Even without seeing the man’s face in the picture above, it’s obvious just who it is making that leap into ecstasy…
The checked shirt, that beat-up Strat, the denim, the near-demonic euphoria, it can really only be one man.
Born in Ballyshannon, County Donegal on March 2nd, 1948, but reared and rarefied in Cork, William Rory Gallagher is The Quiet Man of Irish rock history. Despite having sold over 30 million albums worldwide, the man was too publicity shy to ever truly become a t-shirt, and too dedicated to ripping the blues a new one live on stage to ever become hip or trendy.
Which is exactly why the likes of Kevin Power adore the man today. He may have passed away in 1995 – due to complications from a liver transplant – but Rory Gallagher still strikes a chord today, not only with his fellow countrymen but with lovers of caution-to-the-wind, balls-to-the-wall R&B all around the world. From his early years with the Cream-inspired power trio Taste to his string of axis-shifting 1970s solo albums, as Gallagher’s fame grew, he withdrew more and more into the music he loved.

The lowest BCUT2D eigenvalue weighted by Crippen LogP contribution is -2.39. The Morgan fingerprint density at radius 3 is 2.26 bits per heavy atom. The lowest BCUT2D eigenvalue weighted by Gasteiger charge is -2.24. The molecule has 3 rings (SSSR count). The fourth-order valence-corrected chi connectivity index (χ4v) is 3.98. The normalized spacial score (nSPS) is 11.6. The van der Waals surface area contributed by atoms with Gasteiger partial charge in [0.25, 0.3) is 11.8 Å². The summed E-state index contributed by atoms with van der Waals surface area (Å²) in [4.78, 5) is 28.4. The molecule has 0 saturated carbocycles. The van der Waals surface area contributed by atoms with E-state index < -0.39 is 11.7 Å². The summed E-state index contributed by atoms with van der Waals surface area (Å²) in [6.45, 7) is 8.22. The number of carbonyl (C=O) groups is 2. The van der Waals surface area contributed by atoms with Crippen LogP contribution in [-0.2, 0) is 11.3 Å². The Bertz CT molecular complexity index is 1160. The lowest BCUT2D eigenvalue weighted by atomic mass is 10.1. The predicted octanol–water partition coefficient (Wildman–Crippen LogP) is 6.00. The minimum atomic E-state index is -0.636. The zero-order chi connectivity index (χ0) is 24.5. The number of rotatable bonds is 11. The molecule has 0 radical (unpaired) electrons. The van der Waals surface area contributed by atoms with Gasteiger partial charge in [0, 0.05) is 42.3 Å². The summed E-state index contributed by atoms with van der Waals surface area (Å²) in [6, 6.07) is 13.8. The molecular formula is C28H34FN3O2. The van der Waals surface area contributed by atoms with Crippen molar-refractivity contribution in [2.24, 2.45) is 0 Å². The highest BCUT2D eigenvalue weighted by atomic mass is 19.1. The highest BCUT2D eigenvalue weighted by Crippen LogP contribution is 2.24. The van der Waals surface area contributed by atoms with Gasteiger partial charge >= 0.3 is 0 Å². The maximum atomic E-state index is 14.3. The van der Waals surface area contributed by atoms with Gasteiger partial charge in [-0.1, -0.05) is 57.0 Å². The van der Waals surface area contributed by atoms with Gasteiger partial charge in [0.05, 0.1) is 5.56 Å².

Just how much Kevin loves, honours and pays tribute to his idol is plain when you consider the fact that he formed Crest Of A Wave, a band who like to turn Rory Gallagher up to 11 for a whole new generation.
Playing The Hot Spot this Friday, March 6th, we caught up with young Mr Power to find out just how he first got a taste for the mighty Rory…
My Dad first introduced me to Rory Gallagher. Around age 15, I heard Taste’s Blister On The Moon blaring from speakers in the kitchen. “This is Taste, Rory Gallagher on guitar”, my dad informed me, and I was gobsmacked! Here was an incredible guitar virtuoso, musician, songwriter that I had never heard of before, and he was Irish!
A few years later, I went to the Rory Gallagher Festival in Ballyshannon, and saw a number of tribute bands (Barry Barnes’s Sinner Boy, Seamie O’Dowd, Moonchild, Johnny Gallagher, later on, Deuce, Fresh Evidence) blasting out Rory’s rocking bluesy tunes in sweaty pubs heaving with fans of all ages. This is where Rory’s music really came alive for me, played live in front of a live audience.
I thought to myself, this is class! I want to do this. Fast forward a few more years and we are finally doing it, and hopefully doing Rory some justice, no easy feat.
With Crest Of A Wave, we try to take you on a journey through Rory’s back catalogue with some Taste classics, deep cuts from the Irish Tour 1974 and some of Rory’s marvellous acoustic styles. And below, lead singer Johnny and lead guitarist Simon pick some of their favourite Rory tunes.
Bottom line, Rory did all the hard work – we’re just lucky that we get to play his music.